I’m sure I’ve left so much out. We did a lot in those five weeks. For instance, I’m fairly certain that I’ve neglected to mention that we did indeed go and see Billy Bauer play again in Bethlehem. You may recall Bauer from my post about the Ice House gig we took the kids to on my second night back.
This time, he and Chris Lorenzetti, the fiddle player from his band, were doing a tiny set at a Bethlehem craft pub Southside 313 and Jersey and I went along for dinner and, of course, to catch the show.
The place itself was congenial enough if just one of a million craft beer pubs that have sprung up around the world over the past few years. The food was good and the beer went down a little too smoothly so that, by the time Bauer and Co. turned up, we were in a very receptive state indeed.
The set was electrified but essentially acoustic and once again I was impressed by Bauer’s formidable skill in both his guitar playing and his singing. He is a performer of no small talent and despite the incessant babble of the bar crowd, his music cut through.
He’s an effortlessly fluid, assured player too, which puts him in an altogether different category to his fiddling bandmate Lorenzetti who plays with sharp, rapid, almost violent sweeps of the bow nevertheless creating atmospheric contributions which perfectly compliment Bauer’s style.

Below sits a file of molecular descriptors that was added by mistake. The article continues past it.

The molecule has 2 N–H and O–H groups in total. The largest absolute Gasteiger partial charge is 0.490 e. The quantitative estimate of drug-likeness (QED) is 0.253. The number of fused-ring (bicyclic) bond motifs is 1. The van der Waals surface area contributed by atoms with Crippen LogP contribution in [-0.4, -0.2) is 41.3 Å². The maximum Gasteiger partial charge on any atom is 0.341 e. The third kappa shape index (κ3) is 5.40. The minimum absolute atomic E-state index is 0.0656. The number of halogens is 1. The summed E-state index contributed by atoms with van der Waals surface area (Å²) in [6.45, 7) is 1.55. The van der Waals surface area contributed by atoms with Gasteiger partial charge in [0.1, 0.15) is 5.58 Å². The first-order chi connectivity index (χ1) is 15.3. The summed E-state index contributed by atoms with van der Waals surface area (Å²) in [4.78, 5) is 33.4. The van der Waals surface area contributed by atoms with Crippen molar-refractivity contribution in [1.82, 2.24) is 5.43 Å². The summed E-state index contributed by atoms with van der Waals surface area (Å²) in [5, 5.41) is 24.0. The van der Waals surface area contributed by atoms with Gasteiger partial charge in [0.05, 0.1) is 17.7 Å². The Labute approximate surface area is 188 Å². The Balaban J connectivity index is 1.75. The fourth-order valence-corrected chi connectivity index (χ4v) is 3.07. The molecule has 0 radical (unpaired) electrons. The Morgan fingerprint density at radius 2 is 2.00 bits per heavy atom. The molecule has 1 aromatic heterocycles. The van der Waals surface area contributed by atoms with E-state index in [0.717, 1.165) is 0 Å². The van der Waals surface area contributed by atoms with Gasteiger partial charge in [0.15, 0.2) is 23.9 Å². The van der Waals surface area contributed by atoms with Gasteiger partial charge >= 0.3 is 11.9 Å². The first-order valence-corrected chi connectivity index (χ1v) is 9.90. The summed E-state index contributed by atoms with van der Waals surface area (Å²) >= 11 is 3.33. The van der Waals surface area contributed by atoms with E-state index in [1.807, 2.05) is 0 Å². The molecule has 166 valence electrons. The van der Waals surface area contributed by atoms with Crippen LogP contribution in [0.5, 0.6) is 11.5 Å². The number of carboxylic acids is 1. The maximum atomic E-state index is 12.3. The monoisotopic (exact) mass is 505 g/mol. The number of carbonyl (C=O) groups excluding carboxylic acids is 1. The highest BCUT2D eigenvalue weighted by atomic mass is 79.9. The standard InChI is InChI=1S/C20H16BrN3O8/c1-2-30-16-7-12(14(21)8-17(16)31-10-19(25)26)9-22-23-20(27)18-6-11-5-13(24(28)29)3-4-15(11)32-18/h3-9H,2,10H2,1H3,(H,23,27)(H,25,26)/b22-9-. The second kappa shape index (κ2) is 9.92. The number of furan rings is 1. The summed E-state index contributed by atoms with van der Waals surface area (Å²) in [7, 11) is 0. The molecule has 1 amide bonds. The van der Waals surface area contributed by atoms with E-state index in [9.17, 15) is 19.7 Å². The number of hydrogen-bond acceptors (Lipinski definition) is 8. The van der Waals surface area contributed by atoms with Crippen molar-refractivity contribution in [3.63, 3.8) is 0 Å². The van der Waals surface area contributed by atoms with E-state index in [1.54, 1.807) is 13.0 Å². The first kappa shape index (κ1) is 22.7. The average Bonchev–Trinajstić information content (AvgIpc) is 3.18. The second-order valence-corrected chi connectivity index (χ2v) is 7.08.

Bauer’s other great talent lies in his songwriting which is highly developed and emotionally charged. The man reminds me of Springsteen in some ways; especially in his ability to tell a good story simply, though, his sound and style are distinctly different.
In his words and melodies, I hear shades of Cat Stevens, The Boss, Nick Drake, even a little Live (the band that is). Jersey said that vocally he is very similar to Dave Mathews, an artist I wasn’t previously familiar with but, upon giving him a listen, I would tend to agree (and in fact, several of the songs Bauer does live are Mathews covers as it turns out).
We stayed for the first set then had to leave to get back home to the kids. Before going we chatted with Billy for a few moments and bought a couple of copies of his CD. He seemed impressed by how far I’d travelled to hear him play and asked me a few questions about Australia. I told him they’d love him down there.
He then mentioned that he was in the midst of somewhat of a comeback after a throat surgery which had left him unable to sing for almost a year. You’d never have guessed this from the performance he’d just given.
At that point Bauer made a sudden departure for his car, saying he’d just had an idea for a song and wanted to get it down before he lost it. We took this as our cue to head off.
The night had been a tonic and had planted a seed in both of our minds regarding Bethlehem and our shared future.
Words and image are my own.